More than a hundred space shuttle flights have sent orbiters to study space and map the earth, construct and outfit the International Space Center, successfully deploy the Chandra X-Ray Observatory, and perform ongoing repairs of the Hubble Space Telescope.

Kennedy Space Center and Cape Canaveral were the central research, planning, and launching areas for the nation's major space missions. From the early days of Mercury and the human space flight program, to the lunar preparation mission, Gemini, the Apollo lunar landing missions, and through the Skylab, Space Shuttle, and Great Observatories programs.

The center on Florida's east coast has served as the departure gate for every American manned mission and hundreds of advanced scientific spacecraft. Kennedy Space Center has continued to provide the setting for NASA's more recent accomplishments, including the International Space Station, the launch, ongoing servicing of and research with Hubble Space Telescope, and the much celebrated Mars Exploration Rovers.

Over the years, state lawmakers and officials of the aeronautics industry have sought to maintain Florida's unique position as the most highly developed and accomplished region in the world in the arena of space travel. Established by the Florida legislature in 1989, the Spaceport Florida Authority conducted feasibility studies concerning the need for continued commercial development of the state's space launch infrastructure and to study the impacts of emerging international competition, especially from China, Europe (Arianespace), Russia, and Japan.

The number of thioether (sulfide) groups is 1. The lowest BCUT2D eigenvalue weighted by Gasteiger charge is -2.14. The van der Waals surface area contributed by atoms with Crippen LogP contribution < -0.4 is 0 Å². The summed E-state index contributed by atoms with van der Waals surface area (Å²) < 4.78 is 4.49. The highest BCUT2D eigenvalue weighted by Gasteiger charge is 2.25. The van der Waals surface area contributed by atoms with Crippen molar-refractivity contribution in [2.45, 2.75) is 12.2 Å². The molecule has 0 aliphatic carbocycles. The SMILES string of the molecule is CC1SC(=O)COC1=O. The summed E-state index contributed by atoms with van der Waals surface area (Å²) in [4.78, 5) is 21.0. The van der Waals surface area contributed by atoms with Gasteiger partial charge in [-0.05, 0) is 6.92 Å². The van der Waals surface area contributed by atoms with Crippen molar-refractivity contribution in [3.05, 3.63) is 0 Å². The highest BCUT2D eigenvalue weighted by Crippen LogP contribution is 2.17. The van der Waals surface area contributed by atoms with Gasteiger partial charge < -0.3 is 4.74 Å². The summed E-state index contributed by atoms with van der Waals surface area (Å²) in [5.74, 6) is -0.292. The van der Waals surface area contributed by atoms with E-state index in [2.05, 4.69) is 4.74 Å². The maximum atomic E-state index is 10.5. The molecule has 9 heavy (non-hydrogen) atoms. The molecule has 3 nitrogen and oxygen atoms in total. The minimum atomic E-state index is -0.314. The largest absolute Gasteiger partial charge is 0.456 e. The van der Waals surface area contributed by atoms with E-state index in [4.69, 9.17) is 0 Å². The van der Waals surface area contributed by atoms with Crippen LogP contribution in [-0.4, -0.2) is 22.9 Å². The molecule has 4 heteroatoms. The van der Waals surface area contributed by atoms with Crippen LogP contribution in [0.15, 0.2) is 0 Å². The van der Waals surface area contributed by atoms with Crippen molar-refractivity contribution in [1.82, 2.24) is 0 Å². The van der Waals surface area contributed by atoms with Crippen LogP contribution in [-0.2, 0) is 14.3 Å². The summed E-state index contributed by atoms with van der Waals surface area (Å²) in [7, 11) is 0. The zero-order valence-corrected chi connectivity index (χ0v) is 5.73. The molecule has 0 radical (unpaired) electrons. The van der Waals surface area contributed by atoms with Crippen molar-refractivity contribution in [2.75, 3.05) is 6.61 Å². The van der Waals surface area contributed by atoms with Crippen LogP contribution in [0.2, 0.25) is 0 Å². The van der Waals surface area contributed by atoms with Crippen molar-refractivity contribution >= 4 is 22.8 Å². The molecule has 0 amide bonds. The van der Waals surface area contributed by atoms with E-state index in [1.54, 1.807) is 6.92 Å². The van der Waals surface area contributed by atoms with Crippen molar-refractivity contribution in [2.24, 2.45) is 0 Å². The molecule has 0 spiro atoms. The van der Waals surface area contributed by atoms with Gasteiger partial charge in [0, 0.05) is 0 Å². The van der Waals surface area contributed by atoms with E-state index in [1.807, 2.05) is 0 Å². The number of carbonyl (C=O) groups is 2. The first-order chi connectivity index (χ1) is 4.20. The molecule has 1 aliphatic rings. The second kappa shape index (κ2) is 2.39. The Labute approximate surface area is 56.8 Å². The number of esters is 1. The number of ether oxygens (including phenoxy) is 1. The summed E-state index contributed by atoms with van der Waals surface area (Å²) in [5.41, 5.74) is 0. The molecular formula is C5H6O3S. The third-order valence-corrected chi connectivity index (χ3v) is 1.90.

Space shuttle Discovery flying over Florida's capitol building (1992)

Space shuttle Discovery flying over Florida's capitol building (1992)

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The space shuttle Discovery, riding piggyback on a 747, made a detour on its route from Texas to the Kennedy Space Center and did a low flyover of the Capitol.

Air Force Space Museum parade float in Governor Kirk's inaugural parade: Tallahassee, Florida (1967)

Air Force Space Museum parade float in Governor Kirk's inaugural parade: Tallahassee, Florida (1967)

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Shown at the intersection of Jefferson Street by Butler's Shoes and McCrory's.

Neil Armstrong and Leonard David gesture during a meeting of the National Commission of Space: Tallahassee, Florida (1985)

Neil Armstrong and Leonard David gesture during a meeting of the National Commission of Space: Tallahassee, Florida (1985)

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"Former astronaut Neil Armstrong gestures here Friday during the public testimony portion of space applications relative to information on oceanography as Leonard David, director of research for the Commission also gestures."

Governor Bob Martinez begins the Florida Spaceport Authority meeting: Tallahassee, Florida (1989)

Governor Bob Martinez begins the Florida Spaceport Authority meeting: Tallahassee, Florida (1989)